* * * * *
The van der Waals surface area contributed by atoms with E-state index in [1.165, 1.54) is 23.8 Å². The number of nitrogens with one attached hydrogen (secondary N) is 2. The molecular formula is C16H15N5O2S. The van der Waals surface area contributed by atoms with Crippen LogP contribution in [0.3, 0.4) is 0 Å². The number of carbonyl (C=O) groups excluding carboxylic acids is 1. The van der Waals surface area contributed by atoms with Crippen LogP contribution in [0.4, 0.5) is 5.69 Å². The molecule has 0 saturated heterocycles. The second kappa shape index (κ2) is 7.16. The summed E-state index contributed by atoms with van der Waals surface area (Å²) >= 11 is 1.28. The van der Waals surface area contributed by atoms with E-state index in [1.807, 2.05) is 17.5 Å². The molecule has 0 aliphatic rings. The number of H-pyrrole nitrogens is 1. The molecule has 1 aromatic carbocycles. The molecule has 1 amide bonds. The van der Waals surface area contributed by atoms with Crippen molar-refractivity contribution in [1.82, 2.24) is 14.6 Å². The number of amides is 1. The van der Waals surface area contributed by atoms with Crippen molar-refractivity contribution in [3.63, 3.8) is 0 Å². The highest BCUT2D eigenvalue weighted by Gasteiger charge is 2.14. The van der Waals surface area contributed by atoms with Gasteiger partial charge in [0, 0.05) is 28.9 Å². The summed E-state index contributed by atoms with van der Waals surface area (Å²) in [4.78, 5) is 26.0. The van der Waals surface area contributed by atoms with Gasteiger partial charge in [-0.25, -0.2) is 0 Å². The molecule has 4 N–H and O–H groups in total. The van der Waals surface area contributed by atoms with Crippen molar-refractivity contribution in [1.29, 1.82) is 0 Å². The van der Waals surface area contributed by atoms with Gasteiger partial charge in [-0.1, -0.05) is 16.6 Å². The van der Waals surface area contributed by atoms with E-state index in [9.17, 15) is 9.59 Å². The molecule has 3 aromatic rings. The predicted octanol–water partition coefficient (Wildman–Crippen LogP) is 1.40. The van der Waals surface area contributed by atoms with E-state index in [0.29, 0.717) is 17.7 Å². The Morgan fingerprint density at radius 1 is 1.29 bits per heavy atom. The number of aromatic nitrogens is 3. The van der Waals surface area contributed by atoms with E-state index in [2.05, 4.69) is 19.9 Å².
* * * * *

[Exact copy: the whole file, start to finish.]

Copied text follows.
The van der Waals surface area contributed by atoms with E-state index in [1.165, 1.54) is 23.8 Å². The number of nitrogens with one attached hydrogen (secondary N) is 2. The molecular formula is C16H15N5O2S. The van der Waals surface area contributed by atoms with Crippen LogP contribution in [0.3, 0.4) is 0 Å². The number of carbonyl (C=O) groups excluding carboxylic acids is 1. The van der Waals surface area contributed by atoms with Crippen LogP contribution in [0.4, 0.5) is 5.69 Å². The molecule has 0 saturated heterocycles. The second kappa shape index (κ2) is 7.16. The summed E-state index contributed by atoms with van der Waals surface area (Å²) >= 11 is 1.28. The van der Waals surface area contributed by atoms with E-state index in [1.807, 2.05) is 17.5 Å². The molecule has 0 aliphatic rings. The number of H-pyrrole nitrogens is 1. The molecule has 1 aromatic carbocycles. The molecule has 1 amide bonds. The van der Waals surface area contributed by atoms with Crippen molar-refractivity contribution in [1.82, 2.24) is 14.6 Å². The number of amides is 1. The van der Waals surface area contributed by atoms with Crippen molar-refractivity contribution in [3.63, 3.8) is 0 Å². The highest BCUT2D eigenvalue weighted by Gasteiger charge is 2.14. The van der Waals surface area contributed by atoms with Gasteiger partial charge in [0, 0.05) is 28.9 Å². The summed E-state index contributed by atoms with van der Waals surface area (Å²) in [4.78, 5) is 26.0. The van der Waals surface area contributed by atoms with Gasteiger partial charge in [-0.25, -0.2) is 0 Å². The molecule has 4 N–H and O–H groups in total. The van der Waals surface area contributed by atoms with Crippen molar-refractivity contribution in [1.29, 1.82) is 0 Å². The van der Waals surface area contributed by atoms with Gasteiger partial charge in [-0.1, -0.05) is 16.6 Å². The van der Waals surface area contributed by atoms with E-state index in [9.17, 15) is 9.59 Å². The molecule has 3 aromatic rings. The predicted octanol–water partition coefficient (Wildman–Crippen LogP) is 1.40. The van der Waals surface area contributed by atoms with E-state index in [0.29, 0.717) is 17.7 Å². The Morgan fingerprint density at radius 1 is 1.29 bits per heavy atom. The number of aromatic nitrogens is 3. The van der Waals surface area contributed by atoms with E-state index in [2.05, 4.69) is 19.9 Å².